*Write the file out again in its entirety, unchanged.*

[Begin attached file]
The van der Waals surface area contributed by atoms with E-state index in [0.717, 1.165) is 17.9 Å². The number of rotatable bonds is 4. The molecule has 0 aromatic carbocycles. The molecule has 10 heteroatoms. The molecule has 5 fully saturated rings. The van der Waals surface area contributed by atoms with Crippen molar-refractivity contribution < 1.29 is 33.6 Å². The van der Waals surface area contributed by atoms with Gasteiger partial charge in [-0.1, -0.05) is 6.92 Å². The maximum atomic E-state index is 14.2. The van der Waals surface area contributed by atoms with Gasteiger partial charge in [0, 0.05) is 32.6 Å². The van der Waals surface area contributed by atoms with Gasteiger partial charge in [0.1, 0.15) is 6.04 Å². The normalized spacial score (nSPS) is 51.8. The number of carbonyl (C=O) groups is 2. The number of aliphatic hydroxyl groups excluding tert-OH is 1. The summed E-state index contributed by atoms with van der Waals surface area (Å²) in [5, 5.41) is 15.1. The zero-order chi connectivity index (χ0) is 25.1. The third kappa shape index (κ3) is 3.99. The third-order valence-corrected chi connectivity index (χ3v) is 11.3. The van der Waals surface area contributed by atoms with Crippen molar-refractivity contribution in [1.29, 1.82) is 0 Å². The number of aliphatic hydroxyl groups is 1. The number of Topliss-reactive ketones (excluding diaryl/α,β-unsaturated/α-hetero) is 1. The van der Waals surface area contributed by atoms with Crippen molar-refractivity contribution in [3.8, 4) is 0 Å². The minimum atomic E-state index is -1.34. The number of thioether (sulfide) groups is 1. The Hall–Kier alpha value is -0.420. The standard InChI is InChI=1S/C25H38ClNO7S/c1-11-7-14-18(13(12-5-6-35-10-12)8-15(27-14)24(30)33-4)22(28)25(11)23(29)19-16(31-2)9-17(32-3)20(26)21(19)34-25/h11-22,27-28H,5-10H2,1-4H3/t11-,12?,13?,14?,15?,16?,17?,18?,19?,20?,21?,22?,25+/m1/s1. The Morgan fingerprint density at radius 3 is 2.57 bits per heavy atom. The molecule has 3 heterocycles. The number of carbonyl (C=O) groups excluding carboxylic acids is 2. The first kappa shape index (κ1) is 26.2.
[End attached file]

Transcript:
The van der Waals surface area contributed by atoms with E-state index in [0.717, 1.165) is 17.9 Å². The number of rotatable bonds is 4. The molecule has 0 aromatic carbocycles. The molecule has 10 heteroatoms. The molecule has 5 fully saturated rings. The van der Waals surface area contributed by atoms with Crippen molar-refractivity contribution < 1.29 is 33.6 Å². The van der Waals surface area contributed by atoms with Gasteiger partial charge in [-0.1, -0.05) is 6.92 Å². The maximum atomic E-state index is 14.2. The van der Waals surface area contributed by atoms with Gasteiger partial charge in [0, 0.05) is 32.6 Å². The van der Waals surface area contributed by atoms with Gasteiger partial charge in [0.1, 0.15) is 6.04 Å². The normalized spacial score (nSPS) is 51.8. The number of carbonyl (C=O) groups is 2. The number of aliphatic hydroxyl groups excluding tert-OH is 1. The summed E-state index contributed by atoms with van der Waals surface area (Å²) in [5, 5.41) is 15.1. The zero-order chi connectivity index (χ0) is 25.1. The third kappa shape index (κ3) is 3.99. The third-order valence-corrected chi connectivity index (χ3v) is 11.3. The van der Waals surface area contributed by atoms with Crippen molar-refractivity contribution in [1.29, 1.82) is 0 Å². The number of aliphatic hydroxyl groups is 1. The number of Topliss-reactive ketones (excluding diaryl/α,β-unsaturated/α-hetero) is 1. The van der Waals surface area contributed by atoms with Crippen molar-refractivity contribution in [3.8, 4) is 0 Å². The minimum atomic E-state index is -1.34. The number of thioether (sulfide) groups is 1. The Hall–Kier alpha value is -0.420. The standard InChI is InChI=1S/C25H38ClNO7S/c1-11-7-14-18(13(12-5-6-35-10-12)8-15(27-14)24(30)33-4)22(28)25(11)23(29)19-16(31-2)9-17(32-3)20(26)21(19)34-25/h11-22,27-28H,5-10H2,1-4H3/t11-,12?,13?,14?,15?,16?,17?,18?,19?,20?,21?,22?,25+/m1/s1. The Morgan fingerprint density at radius 3 is 2.57 bits per heavy atom. The molecule has 3 heterocycles. The number of carbonyl (C=O) groups excluding carboxylic acids is 2. The first kappa shape index (κ1) is 26.2.